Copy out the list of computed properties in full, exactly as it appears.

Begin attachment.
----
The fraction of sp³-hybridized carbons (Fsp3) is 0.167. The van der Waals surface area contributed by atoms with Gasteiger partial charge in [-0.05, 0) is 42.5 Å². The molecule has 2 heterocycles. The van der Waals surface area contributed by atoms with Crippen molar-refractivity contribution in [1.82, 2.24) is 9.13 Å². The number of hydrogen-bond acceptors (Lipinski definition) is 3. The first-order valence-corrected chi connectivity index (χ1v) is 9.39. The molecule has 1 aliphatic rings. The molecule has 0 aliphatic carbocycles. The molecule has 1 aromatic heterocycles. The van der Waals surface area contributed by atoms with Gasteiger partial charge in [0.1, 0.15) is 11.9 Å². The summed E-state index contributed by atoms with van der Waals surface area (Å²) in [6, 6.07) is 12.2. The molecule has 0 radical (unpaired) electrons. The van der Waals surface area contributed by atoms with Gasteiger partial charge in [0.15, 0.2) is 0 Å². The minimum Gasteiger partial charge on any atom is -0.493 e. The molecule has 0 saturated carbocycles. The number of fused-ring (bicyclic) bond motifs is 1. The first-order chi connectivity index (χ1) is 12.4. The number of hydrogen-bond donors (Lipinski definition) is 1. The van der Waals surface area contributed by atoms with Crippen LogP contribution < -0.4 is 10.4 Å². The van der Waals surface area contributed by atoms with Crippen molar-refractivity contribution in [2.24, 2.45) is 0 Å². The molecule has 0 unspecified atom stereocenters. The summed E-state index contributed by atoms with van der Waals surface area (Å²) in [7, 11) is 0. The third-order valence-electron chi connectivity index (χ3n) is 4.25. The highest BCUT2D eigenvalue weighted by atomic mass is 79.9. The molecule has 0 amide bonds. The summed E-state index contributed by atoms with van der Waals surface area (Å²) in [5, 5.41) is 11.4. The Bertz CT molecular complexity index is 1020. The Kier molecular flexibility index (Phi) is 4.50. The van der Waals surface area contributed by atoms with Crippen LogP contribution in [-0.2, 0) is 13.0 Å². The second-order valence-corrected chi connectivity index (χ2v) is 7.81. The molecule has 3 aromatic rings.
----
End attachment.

The fraction of sp³-hybridized carbons (Fsp3) is 0.167. The van der Waals surface area contributed by atoms with Gasteiger partial charge in [-0.05, 0) is 42.5 Å². The molecule has 2 heterocycles. The van der Waals surface area contributed by atoms with Crippen molar-refractivity contribution in [1.82, 2.24) is 9.13 Å². The number of hydrogen-bond acceptors (Lipinski definition) is 3. The first-order valence-corrected chi connectivity index (χ1v) is 9.39. The molecule has 1 aliphatic rings. The molecule has 0 aliphatic carbocycles. The molecule has 1 aromatic heterocycles. The van der Waals surface area contributed by atoms with Gasteiger partial charge in [0.1, 0.15) is 11.9 Å². The summed E-state index contributed by atoms with van der Waals surface area (Å²) in [6, 6.07) is 12.2. The molecule has 0 radical (unpaired) electrons. The van der Waals surface area contributed by atoms with Gasteiger partial charge in [0.15, 0.2) is 0 Å². The minimum Gasteiger partial charge on any atom is -0.493 e. The molecule has 0 saturated carbocycles. The number of fused-ring (bicyclic) bond motifs is 1. The first-order chi connectivity index (χ1) is 12.4. The number of hydrogen-bond donors (Lipinski definition) is 1. The van der Waals surface area contributed by atoms with Crippen LogP contribution < -0.4 is 10.4 Å². The van der Waals surface area contributed by atoms with Crippen molar-refractivity contribution in [2.24, 2.45) is 0 Å². The molecule has 0 unspecified atom stereocenters. The summed E-state index contributed by atoms with van der Waals surface area (Å²) in [7, 11) is 0. The third-order valence-electron chi connectivity index (χ3n) is 4.25. The highest BCUT2D eigenvalue weighted by atomic mass is 79.9. The molecule has 0 amide bonds. The summed E-state index contributed by atoms with van der Waals surface area (Å²) in [5, 5.41) is 11.4. The Bertz CT molecular complexity index is 1020. The Kier molecular flexibility index (Phi) is 4.50. The van der Waals surface area contributed by atoms with Crippen LogP contribution in [-0.2, 0) is 13.0 Å². The second-order valence-corrected chi connectivity index (χ2v) is 7.81. The molecule has 3 aromatic rings.